Zero Privacy: This is somewhere between hilarious and sad. Wright says "I would embark on what would be a never-ending, and ultimately unsuccessful campaign to protect the team space." "In blink of an eye our changing room or viewing area would take an appearance of a cafe renowned as a celebrity hang-out and a place to be seen, a magnet for wannabes." "I'd arrive at the ground to find that our viewing area had been invaded by well-connected spectators, usually related to high ranking government or cricket officials". This is my opinion should include most of the dorks who proudly display the dressing room photographs they took with cricketers. But the extent to which this has been a problem is shocking - " There were times when the team was forced out of their viewing area to make room for the state's chief minister and his entourage; even the padded up batsman Rahul Dravid had to shift." John Wright describes two particular anecdotes where he lost his temper and demanded that the person/celebrity in the dressing room leave immediately. One person was Vijay Malya ("a guy with the biggest diamond ear-stud I'd ever seen wandered into the viewing area...I went nuts demanding to know who the hell he was and, more to the point, who the hell he thought he was"). The second person whom John Wright fought with was Niranjan Shah.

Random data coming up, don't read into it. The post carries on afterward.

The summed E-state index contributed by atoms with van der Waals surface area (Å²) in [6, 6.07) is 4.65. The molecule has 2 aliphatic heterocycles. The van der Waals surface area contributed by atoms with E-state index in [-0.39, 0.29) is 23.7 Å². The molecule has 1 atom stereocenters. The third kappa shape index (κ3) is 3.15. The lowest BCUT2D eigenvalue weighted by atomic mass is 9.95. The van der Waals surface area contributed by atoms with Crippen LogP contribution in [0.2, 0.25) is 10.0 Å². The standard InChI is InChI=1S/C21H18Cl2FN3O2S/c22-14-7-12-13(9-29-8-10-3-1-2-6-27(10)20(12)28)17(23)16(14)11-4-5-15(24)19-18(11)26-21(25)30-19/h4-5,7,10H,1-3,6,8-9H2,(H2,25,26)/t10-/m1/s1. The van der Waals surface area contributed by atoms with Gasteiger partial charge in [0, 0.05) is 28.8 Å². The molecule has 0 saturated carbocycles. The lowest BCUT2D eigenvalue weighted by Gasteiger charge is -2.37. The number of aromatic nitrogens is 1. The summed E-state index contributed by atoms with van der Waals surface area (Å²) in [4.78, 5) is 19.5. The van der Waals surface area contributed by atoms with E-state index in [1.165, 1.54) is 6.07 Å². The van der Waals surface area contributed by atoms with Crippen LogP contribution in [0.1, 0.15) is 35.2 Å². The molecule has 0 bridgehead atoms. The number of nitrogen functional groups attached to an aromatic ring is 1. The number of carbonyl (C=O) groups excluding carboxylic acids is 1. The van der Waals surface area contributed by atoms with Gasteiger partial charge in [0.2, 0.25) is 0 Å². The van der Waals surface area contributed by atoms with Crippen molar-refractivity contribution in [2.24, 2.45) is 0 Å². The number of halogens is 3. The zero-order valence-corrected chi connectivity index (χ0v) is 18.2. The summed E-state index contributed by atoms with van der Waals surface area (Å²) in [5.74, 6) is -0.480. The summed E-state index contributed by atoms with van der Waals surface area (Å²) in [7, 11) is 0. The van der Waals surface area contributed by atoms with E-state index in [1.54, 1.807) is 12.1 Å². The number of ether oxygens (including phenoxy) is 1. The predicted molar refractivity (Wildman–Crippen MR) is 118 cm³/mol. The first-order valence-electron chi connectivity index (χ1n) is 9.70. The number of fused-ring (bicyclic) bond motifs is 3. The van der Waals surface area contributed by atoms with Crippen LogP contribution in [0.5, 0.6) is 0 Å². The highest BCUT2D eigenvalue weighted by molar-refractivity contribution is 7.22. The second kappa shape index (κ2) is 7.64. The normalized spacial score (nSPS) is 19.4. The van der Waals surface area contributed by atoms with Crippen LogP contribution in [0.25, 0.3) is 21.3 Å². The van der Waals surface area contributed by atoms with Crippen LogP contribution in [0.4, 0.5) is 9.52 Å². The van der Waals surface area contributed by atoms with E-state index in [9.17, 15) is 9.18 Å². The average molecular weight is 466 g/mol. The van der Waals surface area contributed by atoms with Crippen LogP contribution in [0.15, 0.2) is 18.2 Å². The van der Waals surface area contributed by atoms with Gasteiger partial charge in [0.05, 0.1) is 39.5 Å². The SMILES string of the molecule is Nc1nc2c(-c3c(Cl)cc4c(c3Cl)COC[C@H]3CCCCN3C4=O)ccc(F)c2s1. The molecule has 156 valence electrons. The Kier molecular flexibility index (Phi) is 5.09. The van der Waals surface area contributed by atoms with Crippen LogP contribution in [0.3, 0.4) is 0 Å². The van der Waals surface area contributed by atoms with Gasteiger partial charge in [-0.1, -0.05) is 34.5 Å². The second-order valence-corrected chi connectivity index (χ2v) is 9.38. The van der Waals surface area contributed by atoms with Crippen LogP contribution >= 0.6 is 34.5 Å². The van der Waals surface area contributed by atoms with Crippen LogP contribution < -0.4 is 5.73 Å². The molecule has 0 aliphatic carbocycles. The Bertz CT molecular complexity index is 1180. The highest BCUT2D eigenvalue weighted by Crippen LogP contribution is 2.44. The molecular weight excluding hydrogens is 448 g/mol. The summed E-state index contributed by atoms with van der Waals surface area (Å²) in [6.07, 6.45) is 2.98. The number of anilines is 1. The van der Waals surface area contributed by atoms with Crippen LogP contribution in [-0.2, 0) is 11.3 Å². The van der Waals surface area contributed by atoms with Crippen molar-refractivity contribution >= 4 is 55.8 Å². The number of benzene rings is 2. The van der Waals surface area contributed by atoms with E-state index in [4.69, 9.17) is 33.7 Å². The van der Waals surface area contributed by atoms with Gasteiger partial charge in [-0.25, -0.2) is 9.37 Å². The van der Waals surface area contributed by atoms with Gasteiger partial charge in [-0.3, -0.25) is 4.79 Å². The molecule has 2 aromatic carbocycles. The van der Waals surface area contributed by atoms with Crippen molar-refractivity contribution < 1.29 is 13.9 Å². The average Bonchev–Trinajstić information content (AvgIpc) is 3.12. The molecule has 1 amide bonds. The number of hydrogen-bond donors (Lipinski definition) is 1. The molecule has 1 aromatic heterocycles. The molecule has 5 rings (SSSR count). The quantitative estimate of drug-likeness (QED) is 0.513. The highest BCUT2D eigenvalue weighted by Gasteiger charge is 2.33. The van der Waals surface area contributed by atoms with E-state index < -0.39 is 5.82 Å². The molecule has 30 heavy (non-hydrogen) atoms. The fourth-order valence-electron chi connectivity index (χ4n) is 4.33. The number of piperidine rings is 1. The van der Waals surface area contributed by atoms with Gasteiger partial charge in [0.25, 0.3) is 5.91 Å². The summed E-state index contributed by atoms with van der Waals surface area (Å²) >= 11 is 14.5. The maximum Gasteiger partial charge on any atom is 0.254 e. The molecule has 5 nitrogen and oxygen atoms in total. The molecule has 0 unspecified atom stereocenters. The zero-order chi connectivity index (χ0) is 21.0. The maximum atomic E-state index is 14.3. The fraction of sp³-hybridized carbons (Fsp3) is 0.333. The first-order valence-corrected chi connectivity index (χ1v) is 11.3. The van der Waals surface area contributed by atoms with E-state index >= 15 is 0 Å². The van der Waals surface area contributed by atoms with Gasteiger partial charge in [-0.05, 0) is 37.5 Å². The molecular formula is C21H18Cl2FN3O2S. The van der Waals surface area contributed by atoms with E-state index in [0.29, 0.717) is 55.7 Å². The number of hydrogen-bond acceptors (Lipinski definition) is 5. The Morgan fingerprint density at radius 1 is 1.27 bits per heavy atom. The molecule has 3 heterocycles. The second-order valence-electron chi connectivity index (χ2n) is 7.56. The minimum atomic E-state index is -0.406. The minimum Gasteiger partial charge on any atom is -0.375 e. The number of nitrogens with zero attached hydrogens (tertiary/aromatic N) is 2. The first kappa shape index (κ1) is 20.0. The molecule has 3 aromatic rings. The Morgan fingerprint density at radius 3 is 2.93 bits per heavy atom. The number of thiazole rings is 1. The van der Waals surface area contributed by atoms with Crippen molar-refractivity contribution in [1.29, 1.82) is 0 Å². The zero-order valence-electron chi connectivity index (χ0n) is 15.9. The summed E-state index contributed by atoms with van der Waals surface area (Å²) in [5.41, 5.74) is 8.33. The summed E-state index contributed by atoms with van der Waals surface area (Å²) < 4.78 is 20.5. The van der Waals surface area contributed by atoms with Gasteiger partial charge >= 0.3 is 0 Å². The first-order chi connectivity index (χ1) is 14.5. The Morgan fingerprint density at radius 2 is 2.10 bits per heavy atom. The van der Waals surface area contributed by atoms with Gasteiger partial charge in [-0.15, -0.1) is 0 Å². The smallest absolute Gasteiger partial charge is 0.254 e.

Relationship with Selectors and Players: While John Wrights assessment of the well-known selector's regional bias has been played up by the media, his subtle assessment of his relationship with players has been neglected. Yes! he does talk about the bleeding obvious fact that in 2005 Ganguly had to go - at least from captaincy. But he says more. In the world cup 2003, he un-subtly blames Ganguly, Dravid and Sachin for violating their tour strategy (Bat first in day/night and bowl first in day games) and electing to bowl first in the final. It is one of my pet peeves. To me, we lost the moment Ganguly elected to bowl. Even if we replayed the same game over and over again as a best of 11 finals, we would not have won a WC final, against that Australian team, chasing. He says "Needless to say, if I had my time over again, I'd argue in favor of batting first till I was blue in the face." In my opinion Sachin should never be forgiven for failing during two important occasions (a) The 3rd test against Aus in Melbourne and (b) The 3rd test against RSA in 2007. John Wright mentions the first one as a failure. He also says that Sachin's tactics during his 241 in Sydney was a result of a talk they had and recollects the letter Anjali Tendulkar sent to thank Wright for the timely advise. The person who seems to top Wright's assessment is of course Dravid, who in Wright's eyes seems to be a ruthless, steely-eyed, cold competitor who is not bothered by trivial emotions and can 'step back and put things in perspective'. Wright's assessment of Ganguly is not positive all the time - though he does have some positive things to say about Ganguly. Apart from commenting on Ganguly's lack of punctuality, and tactical acumen, Wright on a few occasions narrates his frustration when Ganguly says one thing in the dressing room and does the complete opposite on the field. At one point during his narration on Bruce Reid's tactical contribution during the 2003/04 Australian tour "after one such presentation, he sat there open mouthed as Ganguly proceeded to do the exact opposite of what had been recommended". His breakdown in relationship with Laxman and Yuvraj is sad. His assessment that Laxman can only find a place in the ODI team if he bats in the top 3 - is a correct one. The selectors decision to drop Laxman for the same reason is a reasonable call. But its hardly Wright's fault. The amount of effort he puts to repair damaged relationships with Laxman and Yuvraj is heart-warming. There are some heart-warming anecdotes too - Wright's father walks in when Ganguly and Wright are embroiled in an argument, Ganguly displays what Wright calls "impeccable manners" by switching modes and showing the Indian brand of respect.